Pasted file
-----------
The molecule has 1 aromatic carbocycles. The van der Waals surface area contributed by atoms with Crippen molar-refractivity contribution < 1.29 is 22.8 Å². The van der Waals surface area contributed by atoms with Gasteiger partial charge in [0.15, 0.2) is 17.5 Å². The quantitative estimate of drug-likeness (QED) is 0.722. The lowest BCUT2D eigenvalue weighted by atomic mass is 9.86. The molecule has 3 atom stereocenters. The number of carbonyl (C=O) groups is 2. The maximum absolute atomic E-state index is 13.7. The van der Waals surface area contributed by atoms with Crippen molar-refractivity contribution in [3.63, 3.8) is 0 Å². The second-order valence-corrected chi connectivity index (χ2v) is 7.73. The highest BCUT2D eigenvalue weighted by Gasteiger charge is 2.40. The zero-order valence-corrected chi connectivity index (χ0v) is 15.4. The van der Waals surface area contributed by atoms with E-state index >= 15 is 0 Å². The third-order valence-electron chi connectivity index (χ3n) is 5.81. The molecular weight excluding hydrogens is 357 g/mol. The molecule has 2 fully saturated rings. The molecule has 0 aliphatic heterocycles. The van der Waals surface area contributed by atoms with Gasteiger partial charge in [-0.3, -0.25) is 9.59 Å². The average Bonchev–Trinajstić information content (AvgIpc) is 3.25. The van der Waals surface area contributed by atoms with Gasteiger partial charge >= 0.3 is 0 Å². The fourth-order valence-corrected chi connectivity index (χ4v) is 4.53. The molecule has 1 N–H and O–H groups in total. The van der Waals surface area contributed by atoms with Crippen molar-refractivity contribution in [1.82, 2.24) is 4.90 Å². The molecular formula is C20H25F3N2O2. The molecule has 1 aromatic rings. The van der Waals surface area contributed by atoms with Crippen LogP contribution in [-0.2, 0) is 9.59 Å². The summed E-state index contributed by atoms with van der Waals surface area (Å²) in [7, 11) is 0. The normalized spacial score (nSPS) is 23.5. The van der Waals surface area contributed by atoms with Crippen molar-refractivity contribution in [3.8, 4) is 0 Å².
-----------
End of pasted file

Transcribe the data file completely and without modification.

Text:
The molecule has 1 aromatic carbocycles. The van der Waals surface area contributed by atoms with Crippen molar-refractivity contribution < 1.29 is 22.8 Å². The van der Waals surface area contributed by atoms with Gasteiger partial charge in [0.15, 0.2) is 17.5 Å². The quantitative estimate of drug-likeness (QED) is 0.722. The lowest BCUT2D eigenvalue weighted by atomic mass is 9.86. The molecule has 3 atom stereocenters. The number of carbonyl (C=O) groups is 2. The maximum absolute atomic E-state index is 13.7. The van der Waals surface area contributed by atoms with Crippen molar-refractivity contribution in [3.63, 3.8) is 0 Å². The second-order valence-corrected chi connectivity index (χ2v) is 7.73. The highest BCUT2D eigenvalue weighted by Gasteiger charge is 2.40. The zero-order valence-corrected chi connectivity index (χ0v) is 15.4. The van der Waals surface area contributed by atoms with E-state index >= 15 is 0 Å². The third-order valence-electron chi connectivity index (χ3n) is 5.81. The molecular weight excluding hydrogens is 357 g/mol. The molecule has 2 fully saturated rings. The molecule has 0 aliphatic heterocycles. The van der Waals surface area contributed by atoms with Gasteiger partial charge in [-0.3, -0.25) is 9.59 Å². The average Bonchev–Trinajstić information content (AvgIpc) is 3.25. The van der Waals surface area contributed by atoms with Gasteiger partial charge >= 0.3 is 0 Å². The fourth-order valence-corrected chi connectivity index (χ4v) is 4.53. The molecule has 1 N–H and O–H groups in total. The van der Waals surface area contributed by atoms with Crippen molar-refractivity contribution in [1.82, 2.24) is 4.90 Å². The molecular formula is C20H25F3N2O2. The molecule has 1 aromatic rings. The van der Waals surface area contributed by atoms with Crippen LogP contribution in [-0.2, 0) is 9.59 Å². The summed E-state index contributed by atoms with van der Waals surface area (Å²) in [7, 11) is 0. The normalized spacial score (nSPS) is 23.5. The van der Waals surface area contributed by atoms with Crippen molar-refractivity contribution in [3.8, 4) is 0 Å².